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- An Introduction to Causal Inference by Pearl, Judea
- Meta-Analysis of Observational Studies with Unmeasured Confounders by McCandless, Lawrence C.
- Accuracy of Conventional and Marginal Structural Cox Model Estimators: A Simulation Study by Xiao, Yongling/ Abrahamowicz, Michal and Moodie, Erica E. M.
- Evaluating treatment effectiveness in patient subgroups: a comparison of propensity score methods with an automated matching approach by Radice, Rosalba/ Ramsahai, Roland/ Grieve, Richard/ Kreif, Noemi/ Sadique, Zia and Sekhon, Jasjeet S.
- Special Issue on Causal Inference in Health Research by Moodie, Erica E. M./ Kaufman, Jay S. and Platt, Robert W.
A Simulation Study of the Validity and Efficiency of Design-Adaptive Allocation to Two Groups in the Regression Situation
1University of Arizona
Citation Information: The International Journal of Biostatistics. Volume 5, Issue 1, Pages –, ISSN (Online) 1557-4679, DOI: 10.2202/1557-4679.1144, May 2009
- Published Online:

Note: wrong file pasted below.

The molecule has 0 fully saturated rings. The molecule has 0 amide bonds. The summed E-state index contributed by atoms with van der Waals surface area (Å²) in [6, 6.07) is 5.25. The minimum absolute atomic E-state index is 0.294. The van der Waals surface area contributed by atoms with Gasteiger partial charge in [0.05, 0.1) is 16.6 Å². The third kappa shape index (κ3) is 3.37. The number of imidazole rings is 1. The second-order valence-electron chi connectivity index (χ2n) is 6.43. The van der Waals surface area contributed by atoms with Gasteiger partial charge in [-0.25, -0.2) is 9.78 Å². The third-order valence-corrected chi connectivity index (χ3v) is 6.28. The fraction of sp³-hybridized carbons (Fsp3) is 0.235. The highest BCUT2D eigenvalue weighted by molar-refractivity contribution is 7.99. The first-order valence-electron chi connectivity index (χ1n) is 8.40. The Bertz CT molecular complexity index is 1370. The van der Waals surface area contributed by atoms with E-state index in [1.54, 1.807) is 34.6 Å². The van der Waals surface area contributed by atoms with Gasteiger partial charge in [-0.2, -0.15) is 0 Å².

Dynamic allocation of participants to treatments in a clinical trial has been an alternative to randomization for nearly 35 years. Design-adaptive allocation is a particularly flexible kind of dynamic allocation. Every investigation of dynamic allocation methods has shown that they improve balance of prognostic factors across treatment groups, but there have been lingering doubts about their influence on the validity of statistical inferences. Here we report the results of a simulation study focused on this and similar issues. Overall, it is found that there are no statistical reasons, in the situations studied, to prefer randomization to design-adaptive allocation. Specifically, there is no evidence of bias, the number of participants wasted by randomization in small studies is not trivial, and when the aim is to place bounds on the prediction of population benefits, randomization is quite substantially less efficient than design-adaptive allocation. A new, adjusted permutation estimate of the standard deviation of the regression estimator under design-adaptive allocation is shown to be an unbiased estimate of the true sampling standard deviation, resolving a long-standing problem with dynamic allocations. These results are shown in situations with varying numbers of balancing factors, different treatment and covariate effects, different covariate distributions, and in the presence of a small number of outliers.